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Disproportionate mortality and morbidity burdens of the COVID-19 pandemic and coinciding media coverage of public acts of violence perpetrated against people of color in 2020 precipitated reckonings with structural inequities in global, national, and local contexts. This cross-country comparative analysis aims to describe how people voice and make sense race, racism, and privilege in their experiences with COVID-19 infection in the United States, United Kingdom, and Brazil. Anchored by continuous reflection on our individual and collective positionality, we conducted an inductive comparative analysis conceptually situated in intersectionality and critical race theory. Countries used a shared qualitative methodology to collect and analyze 166 narratives of people with experience of COVID-19 infection from 2020 to 2023. We selected 19 cases that illustrate cross-national differences in peoples' acknowledgment and narration of structural privilege and disadvantage in their observations of COVID-19 in their countries and in their personal experiences. People in the US had the most fluency with voicing race directly. In Brazil, while some respondents (especially younger people) demonstrated high racial consciousness, others struggled to identify and talk about racial relationships. In the UK, people voiced racial identifications, though often within white norms of politeness and an accompanying sense of discomfort. The findings overall illustrate moments the interview becomes or does not become a space for voicing social categories and systemic underpinnings of difference in COVID-19 infections and healthcare experiences. We reflect on cross-country differences in historical and contemporary racialized discourse and elaborate on implications of focusing on voicing in qualitative research.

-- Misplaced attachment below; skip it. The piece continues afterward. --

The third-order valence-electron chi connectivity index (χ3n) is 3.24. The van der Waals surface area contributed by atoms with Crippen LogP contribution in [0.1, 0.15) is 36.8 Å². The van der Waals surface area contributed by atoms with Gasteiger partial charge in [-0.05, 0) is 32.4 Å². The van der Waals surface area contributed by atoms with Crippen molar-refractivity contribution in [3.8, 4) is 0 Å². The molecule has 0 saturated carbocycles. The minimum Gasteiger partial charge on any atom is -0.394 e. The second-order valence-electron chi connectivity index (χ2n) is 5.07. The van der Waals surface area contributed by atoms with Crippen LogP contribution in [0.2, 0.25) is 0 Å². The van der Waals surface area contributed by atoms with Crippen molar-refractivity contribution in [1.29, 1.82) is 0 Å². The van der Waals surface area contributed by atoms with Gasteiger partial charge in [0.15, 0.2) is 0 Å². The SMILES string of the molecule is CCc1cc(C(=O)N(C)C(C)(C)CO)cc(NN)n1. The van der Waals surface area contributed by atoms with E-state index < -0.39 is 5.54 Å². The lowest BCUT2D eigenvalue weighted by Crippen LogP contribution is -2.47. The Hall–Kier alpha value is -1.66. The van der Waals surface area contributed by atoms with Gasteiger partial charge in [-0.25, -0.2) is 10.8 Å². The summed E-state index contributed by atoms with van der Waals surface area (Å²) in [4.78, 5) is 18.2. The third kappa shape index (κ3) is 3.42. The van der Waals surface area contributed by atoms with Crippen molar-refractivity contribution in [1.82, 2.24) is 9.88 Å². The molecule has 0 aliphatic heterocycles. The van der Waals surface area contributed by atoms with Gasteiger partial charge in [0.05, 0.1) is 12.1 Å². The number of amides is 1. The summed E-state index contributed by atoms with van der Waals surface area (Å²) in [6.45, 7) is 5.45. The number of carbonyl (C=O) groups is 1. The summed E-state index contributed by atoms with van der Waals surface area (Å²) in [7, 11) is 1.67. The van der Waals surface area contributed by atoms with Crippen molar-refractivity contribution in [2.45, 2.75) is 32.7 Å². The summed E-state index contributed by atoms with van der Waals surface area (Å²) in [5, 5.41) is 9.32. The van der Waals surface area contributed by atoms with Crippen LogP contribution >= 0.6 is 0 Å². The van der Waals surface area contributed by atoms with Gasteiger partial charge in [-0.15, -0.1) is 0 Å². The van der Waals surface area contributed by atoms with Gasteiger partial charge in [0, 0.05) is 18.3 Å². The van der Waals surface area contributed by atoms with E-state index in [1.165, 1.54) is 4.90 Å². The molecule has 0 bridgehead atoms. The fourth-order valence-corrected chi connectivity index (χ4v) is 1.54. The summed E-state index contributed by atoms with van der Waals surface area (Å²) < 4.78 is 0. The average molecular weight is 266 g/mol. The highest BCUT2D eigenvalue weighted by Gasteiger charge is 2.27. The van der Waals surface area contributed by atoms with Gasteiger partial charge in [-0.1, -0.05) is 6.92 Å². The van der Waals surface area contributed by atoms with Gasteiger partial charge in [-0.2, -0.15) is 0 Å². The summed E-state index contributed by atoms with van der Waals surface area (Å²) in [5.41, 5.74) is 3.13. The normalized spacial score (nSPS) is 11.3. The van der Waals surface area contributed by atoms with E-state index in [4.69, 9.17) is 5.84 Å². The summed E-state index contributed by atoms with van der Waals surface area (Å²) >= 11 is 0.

Original publication




Journal article


SSM Qual Res Health

Publication Date





COVID-19, Cross-country comparison, Health experiences, Inequity, Racism